|System: PS3, X360||Review Rating Legend|
|Dev: Omega Force||1.0 - 1.9 = Avoid||4.0 - 4.4 = Great|
|Pub: KOEI||2.0 - 2.4 = Poor||4.5 - 4.9 = Must Buy|
|Release: Nov. 6, 2007||2.5 - 2.9 = Average||5.0 = The Best|
|Players: 1||3.0 - 3.4 = Fair|
|ESRB Rating: TEEN||3.5 - 3.9 = Good|
by Jason Lauritzen
Developer Omega Force seems to never tire with its formula of showcasing epic battles set against a historical backdrop. In the past, its games were confined to the Asian continent, but with Bladestorm: The Hundred Years' War, the West now stands front and center. Gamers are thrust into a war between England and France over claims to the French throne. Abandoning the simple hack and slash route, the game adopts a hybrid approach that is part strategy, part action, and even contains some RPG elements. However, this aspiring mix of history and multi-genre gameplay results in an experience that is satisfying on neither front.
While Bladestorm is marked by looming historical figures such as Edward the Black Prince and Joan of Arc, the player assumes the more modest role of a mercenary. You start out the game in a tavern and create your character. The customization offered isn't very deep. Sex, facial type, and voice are the only options you can tweak, and even these can't be played with too much. Once you have your persona you are treated to a bevy of options. You can view a diary which keeps track of all the events in the story, recruit units, upgrade your stats, talk to people around the tavern, buy and sell items from a local merchant, and accept contracts. Contracts reward you with some much needed coin, and you always have the option of either playing for the French or English.
Contracts are where the bulk of the game resides. The objectives are always the same: capture enemy bases that are marked on your map. In order to accomplish your task you're given the ability to select squads of soldiers for your respective side and lead them to victory. These squads are varied, ranging from archers and knights to catapults and battering rams. Commanding these squads is relatively simple: with the push of a button and hold down the trigger to attack. Two sub menus can be brought up during battle. One offers special commands (that recharge using a timer) such as shield defense and charge attacks. The other menu contains items that have status effects such as lower defense, raised attack power, and enemy confusion.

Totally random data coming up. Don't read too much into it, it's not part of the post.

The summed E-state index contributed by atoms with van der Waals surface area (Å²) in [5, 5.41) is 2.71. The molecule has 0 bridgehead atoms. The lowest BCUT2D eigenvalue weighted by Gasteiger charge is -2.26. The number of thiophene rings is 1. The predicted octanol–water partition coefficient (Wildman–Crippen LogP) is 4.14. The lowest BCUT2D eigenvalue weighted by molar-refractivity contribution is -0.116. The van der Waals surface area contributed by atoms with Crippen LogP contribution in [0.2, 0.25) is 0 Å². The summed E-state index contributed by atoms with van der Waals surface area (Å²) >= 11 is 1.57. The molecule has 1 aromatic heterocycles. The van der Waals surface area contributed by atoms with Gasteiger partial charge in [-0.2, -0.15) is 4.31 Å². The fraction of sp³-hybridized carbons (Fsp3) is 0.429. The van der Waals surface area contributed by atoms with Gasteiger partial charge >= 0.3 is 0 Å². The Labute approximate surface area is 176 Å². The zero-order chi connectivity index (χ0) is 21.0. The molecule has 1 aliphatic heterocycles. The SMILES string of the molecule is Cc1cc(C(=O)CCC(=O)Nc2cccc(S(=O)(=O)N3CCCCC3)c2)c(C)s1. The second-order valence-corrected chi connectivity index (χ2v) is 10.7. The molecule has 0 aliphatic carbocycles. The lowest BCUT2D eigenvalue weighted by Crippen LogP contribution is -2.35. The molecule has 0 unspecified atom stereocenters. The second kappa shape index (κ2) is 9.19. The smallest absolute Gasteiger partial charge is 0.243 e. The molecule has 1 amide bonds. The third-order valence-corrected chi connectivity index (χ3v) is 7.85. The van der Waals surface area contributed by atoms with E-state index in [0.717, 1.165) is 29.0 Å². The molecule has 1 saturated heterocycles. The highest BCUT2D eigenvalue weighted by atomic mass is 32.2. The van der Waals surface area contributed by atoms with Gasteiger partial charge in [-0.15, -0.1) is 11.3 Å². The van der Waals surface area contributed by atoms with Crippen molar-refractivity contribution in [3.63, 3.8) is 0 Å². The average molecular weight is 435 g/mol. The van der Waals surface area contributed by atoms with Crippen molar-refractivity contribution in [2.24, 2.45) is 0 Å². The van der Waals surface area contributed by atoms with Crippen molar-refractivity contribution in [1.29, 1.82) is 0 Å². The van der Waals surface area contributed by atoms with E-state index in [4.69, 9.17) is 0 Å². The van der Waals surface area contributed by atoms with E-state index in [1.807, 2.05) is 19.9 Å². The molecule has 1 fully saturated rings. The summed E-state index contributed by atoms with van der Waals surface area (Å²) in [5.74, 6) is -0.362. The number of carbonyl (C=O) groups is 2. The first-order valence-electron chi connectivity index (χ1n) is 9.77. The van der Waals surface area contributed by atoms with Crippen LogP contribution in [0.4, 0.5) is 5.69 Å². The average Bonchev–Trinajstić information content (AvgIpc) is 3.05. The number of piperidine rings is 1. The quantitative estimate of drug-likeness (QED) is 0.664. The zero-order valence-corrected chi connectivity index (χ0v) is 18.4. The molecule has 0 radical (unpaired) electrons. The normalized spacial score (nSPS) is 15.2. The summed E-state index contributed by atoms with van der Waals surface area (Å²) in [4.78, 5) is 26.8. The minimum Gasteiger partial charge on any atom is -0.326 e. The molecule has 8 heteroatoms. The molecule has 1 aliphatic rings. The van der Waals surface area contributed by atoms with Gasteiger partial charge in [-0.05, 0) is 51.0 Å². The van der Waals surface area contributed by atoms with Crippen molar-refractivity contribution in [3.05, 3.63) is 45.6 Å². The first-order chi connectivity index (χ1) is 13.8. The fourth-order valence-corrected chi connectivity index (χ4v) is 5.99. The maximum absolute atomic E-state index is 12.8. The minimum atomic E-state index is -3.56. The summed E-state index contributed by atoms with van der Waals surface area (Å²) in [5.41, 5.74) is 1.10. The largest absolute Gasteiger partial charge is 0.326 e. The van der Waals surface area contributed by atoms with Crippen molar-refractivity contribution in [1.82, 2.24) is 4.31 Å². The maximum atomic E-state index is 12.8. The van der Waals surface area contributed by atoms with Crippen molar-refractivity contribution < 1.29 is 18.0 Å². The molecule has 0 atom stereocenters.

On the surface, all the aforementioned elements seem to present Bladestorm with the trappings of a solid title. However, after the first few skirmishes gamers will notice a large number of flaws. First and foremost is the structure of missions. The only way to capture bases is to defeat the respective base commander. Sometimes he refuses to materialize and you'll be left waiting inside the enemy base for him to spawn. Likewise, the base commander also becomes a problem due to the game's day/night cycle. Contracts are sometimes limited to a set number of days, and the game defines a day as ten minutes. You can be inside the final enemy base with hundreds of troops, pummeling the base commander, but if night falls then you are ushered out of the city and have to trek across the map the next day to finish the job. Who knew the 14th century had such esoteric rules of engagement?
Another major problem with the missions is controlling the tide of the battle. While you can control squads, this is limited to one squad at a time. The computer controls the other squads on your side and sometimes their path finding can be difficult to comprehend. Often ally squads will chase random units around instead of trying to capture a base or go in an unnecessary direction. Why the developer didn't put in an option to set way points for ally squads or use the map screen as central command hub is a mystery. The only option you are left with is to detach from your current squad and try to corral the rogue units in the preferred direction.
What really obscures the notion of the gameplay being strategic is lack of actual strategy. There is no way to cut off reinforcements for the enemy permanently. No matter how many bases you capture, the computer always gets at least one base on the map that is invulnerable and constantly funnels out troops. This is compounded by the fact that throughout the game enemy units will literally materialize right in front of your eyes from no discernible location. If you want to add a little depth by pitting particular units against one another to try to exploit weaknesses, there really is no incentive. As long as your squad has a higher level, it will demolish any opposing forces.
Regarding units, the further you get into the game the more the line between history and fantasy blurs. Later in the game you'll encounter elephants, camels, Roman chariots, wizards, and ninjas. Yes, you read that right. Something strikes one as historically odd about a group of elephants trampling some ninjas on a French battlefield.